Duncan Keith’s intensity is one of the defining characteristics of his game. On the ice, he rarely smiles. After games, he broods at his locker stall, stewing on losses and missed opportunities. It’s part of what separates him from other players.
But that fire and bubbling fury has come to the surface at least three times now, resulting in dangerous, illegal plays. He elbowed Vancouver’s Daniel Sedin in the head in retaliation for an earlier hit. He slashed Los Angeles’ Jeff Carter in the face in retaliation for a Carter slash to his ungloved hand. And he swung his stick at the face of Minnesota’s Charlie Coyle in retaliation for being knocked to the ice.
All three actions earned him suspensions, the latest a six-game ban that will keep him out of Game 1 of the playoffs.
Does Keith — one of the most decorated and lauded defensemen of his era — worry about his reputation? Is he a dirty player? Can he be a clean one from now on?
Keith believes he can.
“I try to play the game hard, and for the amount of minutes I play, the games I play, I feel I play the game hard,” Keith said Saturday in his first public comments since the Coyle incident on Tuesday night. “At the end of the day, I try to leave it on the ice. I’m not really focused on what I’m trying to leave out there as far as a reputation. I think everybody wants to have a reputation as a clean, honest player. There’s a line and a limit. It’s just being smarter and knowing that.”
Keith was asked if he can control his temper and assure both himself and his teammates that such an incident won’t happen again.
“Well, I think I’m going to have to,” he said. “It’s just knowing that line. I’m a competitive person, but I don’t think that’s something that I can’t stop. I think I can stop that.”
Keith said he won’t appeal the six-game suspension, which was handed down Friday night after his over-the-phone hearing with the NHL’s Department of Player Safety, which called Keith’s action “an intentional and retaliatory act of violence by a player with a history of using his stick as a weapon.” Keith called it “a dangerous play” and said that he was glad Coyle didn’t have to leave the game.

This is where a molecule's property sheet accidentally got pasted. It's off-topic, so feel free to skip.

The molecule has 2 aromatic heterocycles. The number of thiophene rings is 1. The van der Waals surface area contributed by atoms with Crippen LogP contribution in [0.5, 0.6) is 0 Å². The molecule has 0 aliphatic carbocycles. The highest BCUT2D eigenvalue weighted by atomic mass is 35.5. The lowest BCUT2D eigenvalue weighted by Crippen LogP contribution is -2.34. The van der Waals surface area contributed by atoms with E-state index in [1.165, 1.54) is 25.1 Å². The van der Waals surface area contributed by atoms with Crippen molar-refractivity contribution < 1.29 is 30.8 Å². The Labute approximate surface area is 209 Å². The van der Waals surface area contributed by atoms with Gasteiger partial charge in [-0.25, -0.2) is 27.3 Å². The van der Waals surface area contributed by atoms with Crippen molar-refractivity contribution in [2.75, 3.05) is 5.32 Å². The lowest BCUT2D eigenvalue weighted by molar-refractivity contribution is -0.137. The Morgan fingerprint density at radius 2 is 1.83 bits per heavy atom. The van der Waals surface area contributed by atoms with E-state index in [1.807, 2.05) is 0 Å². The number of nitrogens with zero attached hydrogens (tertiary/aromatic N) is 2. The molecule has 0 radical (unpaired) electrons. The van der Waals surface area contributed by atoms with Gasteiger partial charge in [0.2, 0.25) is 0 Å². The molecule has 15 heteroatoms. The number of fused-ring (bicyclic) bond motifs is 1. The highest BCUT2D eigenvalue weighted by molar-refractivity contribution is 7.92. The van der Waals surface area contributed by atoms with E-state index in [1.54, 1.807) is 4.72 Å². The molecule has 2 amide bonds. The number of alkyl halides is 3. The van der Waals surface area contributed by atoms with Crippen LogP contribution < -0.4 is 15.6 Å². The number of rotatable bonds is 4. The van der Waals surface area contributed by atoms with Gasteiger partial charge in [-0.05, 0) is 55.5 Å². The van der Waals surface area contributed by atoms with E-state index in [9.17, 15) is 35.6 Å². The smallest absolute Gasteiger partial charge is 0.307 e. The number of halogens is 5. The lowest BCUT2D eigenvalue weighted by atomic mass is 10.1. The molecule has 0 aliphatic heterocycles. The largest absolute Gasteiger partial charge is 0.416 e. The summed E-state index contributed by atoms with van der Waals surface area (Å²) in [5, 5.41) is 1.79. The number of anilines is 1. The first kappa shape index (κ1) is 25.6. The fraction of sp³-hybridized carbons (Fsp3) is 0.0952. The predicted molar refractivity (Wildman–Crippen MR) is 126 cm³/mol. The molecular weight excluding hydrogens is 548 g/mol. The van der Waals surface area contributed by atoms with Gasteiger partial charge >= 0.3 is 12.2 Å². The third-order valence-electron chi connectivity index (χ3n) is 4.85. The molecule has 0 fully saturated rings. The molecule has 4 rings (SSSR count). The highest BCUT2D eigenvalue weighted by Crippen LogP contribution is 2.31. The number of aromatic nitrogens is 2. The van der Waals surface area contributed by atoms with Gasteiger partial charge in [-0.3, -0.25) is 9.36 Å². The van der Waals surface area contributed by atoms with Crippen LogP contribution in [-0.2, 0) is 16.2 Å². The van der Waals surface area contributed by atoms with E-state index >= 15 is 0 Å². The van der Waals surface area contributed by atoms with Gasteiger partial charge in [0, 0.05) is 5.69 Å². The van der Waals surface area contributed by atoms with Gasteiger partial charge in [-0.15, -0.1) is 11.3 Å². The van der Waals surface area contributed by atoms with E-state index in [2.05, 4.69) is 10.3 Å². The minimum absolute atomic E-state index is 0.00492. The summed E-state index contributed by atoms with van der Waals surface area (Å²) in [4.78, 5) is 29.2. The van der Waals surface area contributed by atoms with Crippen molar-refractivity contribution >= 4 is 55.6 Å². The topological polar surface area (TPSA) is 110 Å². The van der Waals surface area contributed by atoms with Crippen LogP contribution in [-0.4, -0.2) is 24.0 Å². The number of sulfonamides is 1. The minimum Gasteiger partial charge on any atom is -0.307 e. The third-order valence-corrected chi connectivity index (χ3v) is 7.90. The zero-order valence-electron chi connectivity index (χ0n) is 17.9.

He also said he spoke with Coyle and apologized.
“I called and left a message, and he called me back, so I was appreciative of that,” Keith said. “It shows a lot on his part and the type of guy he is. That’s about it. They’ve got a good team and they’re playing well. I wished him the best after.”
For his part, Coyle said of the suspension: “That’s for the league to decide. And like I said before, I think they do a good job of that. So if that’s what they think, then that’s good.”
This will be the second playoff game Keith has missed because of a suspension; the Carter incident came during the 2013 Western Conference final. Keith said he’ll try to make the best out of a bad situation and be ready to go when the suspension is over.
“We’ve got a lot of great defensemen and we’ve got a good team in here,” Keith said. “We’ve had experience, whether it was missing forwards, defensemen, goalies — guys pick up the slack. Whoever we play in the playoffs, it’s going to be a tough series and every game’s going to be hard-fought. I’ll be excited to come back for Game 2.”